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    I would lubricate at least every metal surface that bears on another (with the exception of brushes & commutator of course). I don't believe the lubricant will migrate if not over applied. At least that's my experience with other small mechanisms. Sufficient goes where it's needed. Any excess goes where it wants.
     
  14. John Moore

    John Moore TrainBoard Supporter

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    I am not against trying a new product that could improve things but the synthetic oil has been out in the automotive market now about 20 years and it still hasn't caught on. If it was that good you would think that the automotive manufacturers would have started using in their lines long ago. And I have never used any type of grease. I have had locos come with what amounted to gobs of the stuff and it is a recipe for a problem later. Nothing cakes up worse than grease especially if it has had a little dust introduced in the mix and it is danged hard to get rid off even in a ultra sound bath with strong detergent and warm water. I only use LaBelles oil and then very sparingly and occasionally light sewing machine oil that is for plastic gears. And I do sometimes apply oil the motor shaft bearings however very sparingly again. How sparingly one asked? Well I have had the same little plastic bottle of LaBelles now just about 2o years that is how sparingly.
     
  15. Mike C

    Mike C TrainBoard Member

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    There is another product called Nano Oil that I have read about in the MRH forum. It sounded interesting....Mike
     
  16. Point353

    Point353 TrainBoard Member

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    Hasn't caught on? Where have you been looking?
    Most German cars now have extended drain intervals which require very specific versions of synthetic motor oil. The 0W-20 oil used in many Japanese cars is mostly available only as synthetic. Likewise for the dexos formula oil now used in newer GM vehicles.
     
  17. BoxcabE50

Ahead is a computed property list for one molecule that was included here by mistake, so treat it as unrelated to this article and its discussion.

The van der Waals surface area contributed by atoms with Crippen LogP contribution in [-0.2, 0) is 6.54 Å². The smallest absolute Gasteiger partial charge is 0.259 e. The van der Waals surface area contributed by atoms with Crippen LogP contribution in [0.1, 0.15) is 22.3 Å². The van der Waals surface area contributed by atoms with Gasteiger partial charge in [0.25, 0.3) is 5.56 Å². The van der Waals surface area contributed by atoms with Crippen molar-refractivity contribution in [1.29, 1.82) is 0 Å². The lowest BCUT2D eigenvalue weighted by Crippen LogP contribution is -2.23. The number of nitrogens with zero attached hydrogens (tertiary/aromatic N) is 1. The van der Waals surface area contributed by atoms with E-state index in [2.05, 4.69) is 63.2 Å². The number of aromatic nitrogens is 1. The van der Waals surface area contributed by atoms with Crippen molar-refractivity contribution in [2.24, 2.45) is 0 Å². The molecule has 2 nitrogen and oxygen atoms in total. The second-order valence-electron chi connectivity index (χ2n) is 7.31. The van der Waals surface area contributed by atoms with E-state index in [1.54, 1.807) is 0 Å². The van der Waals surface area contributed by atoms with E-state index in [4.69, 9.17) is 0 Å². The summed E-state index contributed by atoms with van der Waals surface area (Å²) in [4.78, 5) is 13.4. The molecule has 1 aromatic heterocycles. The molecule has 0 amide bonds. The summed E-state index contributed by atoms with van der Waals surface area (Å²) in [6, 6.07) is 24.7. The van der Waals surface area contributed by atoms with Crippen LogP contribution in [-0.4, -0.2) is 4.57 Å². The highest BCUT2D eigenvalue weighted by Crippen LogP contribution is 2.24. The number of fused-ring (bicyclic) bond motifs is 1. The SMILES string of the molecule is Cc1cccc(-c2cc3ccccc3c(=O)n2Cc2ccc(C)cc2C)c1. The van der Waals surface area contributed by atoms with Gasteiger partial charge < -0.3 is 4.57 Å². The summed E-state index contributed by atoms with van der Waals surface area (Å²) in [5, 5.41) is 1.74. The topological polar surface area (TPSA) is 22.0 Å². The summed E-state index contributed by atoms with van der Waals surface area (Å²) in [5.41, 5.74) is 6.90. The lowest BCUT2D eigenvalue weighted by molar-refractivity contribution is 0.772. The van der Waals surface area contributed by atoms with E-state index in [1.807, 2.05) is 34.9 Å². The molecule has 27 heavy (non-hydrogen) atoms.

BoxcabE50 HOn30 & N Scales Staff Member TrainBoard Supporter

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    My comment was based upon experiences and those of others I have know. But, how do we define "sufficient? That is a very nebulous term.
     
  18. BoxcabE50

    BoxcabE50 HOn30 & N Scales Staff Member TrainBoard Supporter

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    It is in widespread use, here in the US. But a stumbling block might be price. It costs more. A quick glance across a couple of national auto parts chains shows prices running in the $3.00 to $4.00 per quart more, (same brand and weight), than non-synthetics. Even with an advertised longer change interval, a lot of people are still squeezing pennies these days.
     
  19. John Moore

    John Moore TrainBoard Supporter

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    Well it may be in some of the newer vehicles the last couple of years but my local shop I go to doesn't push it and probably has to order it when somebody wants it. And all the folks I know don't use it. My youngest vehicle is almost 16 years old and my oldest is 21 years old and both are still running just fine on old dead dinos and prehistoric fermented plants. And the county fleets of vehicles didn't use it at the time I retired about four years ago and probably still don't unless the newer vehicles specifically call for it.
     
  20. jacksibold

    jacksibold TrainBoard Member

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    Actually off subject but I have had a 2004 VW Toureg, a 2006 Audi A4 , a 2008 Toyota Sequoia, a 2011 Audi A6 and now a 2014 Grand Cherokee all of which recommend under warranty synthetic oil and extend the change interval under warranty to 7000, 10000 and more with synthetic oil. Furthermore, a simple google search on recommendations on synthetic oil will reveal a lot of information about synthetic oil depending on how you ask the question. That said, I would speculate none of this has anything to do with our hobby engines and cars.

    Jack